Speaking in Parliament moments after the report’s release, Johnson said he was “humiliated” and “learned his lesson,” adding, “I take full responsibility for everything that happened before my eyes.”

But he also reiterated previous claims that the parties only escalated after he left, and insisted that he was “surprised and disappointed” that several drunken events took place despite taking place in the same building. as his own office and apartment.

And he suggested that the cramped quarters of government buildings and the “extremely long hours” of his staff responding to the Covid-19 crisis could explain why several parties and social gatherings took place.

“I briefly attended such meetings to thank them for their service, which I believe is one of the primary responsibilities of leadership,” Johnson said.

Trivial as it may sound, Johnson has long been seen as Britain’s troubled partner. Previously, he was fired from his job for writing a quote and another one for an alleged novel. He exaggerated the truth beyond recognition during the Brexit referendum. He gives the impression of indelicate and irreconcilable. And that’s great until the public stops forgiving you.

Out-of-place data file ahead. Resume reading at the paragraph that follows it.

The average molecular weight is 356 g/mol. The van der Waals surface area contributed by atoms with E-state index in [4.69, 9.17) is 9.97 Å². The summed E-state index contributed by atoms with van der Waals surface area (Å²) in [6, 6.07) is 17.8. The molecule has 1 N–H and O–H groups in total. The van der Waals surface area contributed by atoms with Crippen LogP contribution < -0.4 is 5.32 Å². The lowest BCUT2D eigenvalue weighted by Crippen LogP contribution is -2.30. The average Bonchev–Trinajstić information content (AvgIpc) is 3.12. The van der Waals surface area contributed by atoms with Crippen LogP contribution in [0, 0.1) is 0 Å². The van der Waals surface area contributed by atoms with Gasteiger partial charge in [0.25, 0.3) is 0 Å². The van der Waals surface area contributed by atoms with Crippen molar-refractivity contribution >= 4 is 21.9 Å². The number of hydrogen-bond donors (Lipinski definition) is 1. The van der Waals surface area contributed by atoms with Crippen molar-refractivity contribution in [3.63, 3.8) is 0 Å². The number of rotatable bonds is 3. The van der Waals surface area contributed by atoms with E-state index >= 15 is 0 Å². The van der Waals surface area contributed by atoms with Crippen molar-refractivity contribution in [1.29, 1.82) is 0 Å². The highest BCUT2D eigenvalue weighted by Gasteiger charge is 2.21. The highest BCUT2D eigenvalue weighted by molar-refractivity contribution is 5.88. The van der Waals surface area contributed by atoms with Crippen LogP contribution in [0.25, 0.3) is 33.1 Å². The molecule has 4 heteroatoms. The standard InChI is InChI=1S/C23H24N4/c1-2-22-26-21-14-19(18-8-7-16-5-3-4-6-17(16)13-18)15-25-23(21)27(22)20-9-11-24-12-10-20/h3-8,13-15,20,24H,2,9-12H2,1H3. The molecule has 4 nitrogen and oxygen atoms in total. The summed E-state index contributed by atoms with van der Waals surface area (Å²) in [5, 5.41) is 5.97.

“He has always managed to avoid the cliché previously applied to conservative leaders about elitism and aloofness. Somehow he avoided the caricature,” says Salma Shah, a former adviser to the conservative government.

“Inevitably, now that he holds the highest post in the country, stricter oversight is a given,” she said. “What hurts the Partygate report, however, is that it really challenges Boris’ brand as a popular hilarious character and makes that cliché applicable to him.”

In the medium term, the Conservatives are concerned they have two more years of Johnson in office. “Over time, he became more divisive. I hope he will reach out to try to unite at least the party, but I am afraid that his instinct is such that he will cling and pounce if something goes against him, ”says the senior defender.

Others pointed to Johnson’s previous difficult moments as prime minister, when he sent allies to defend him through the news channels only to reverse government policies and leave them in a ridiculous state.

“Those who are still going to defend him because of Partygate under increasingly ridiculous circumstances will in time be affected by the stain he spilled on the Conservative Party,” says Ford.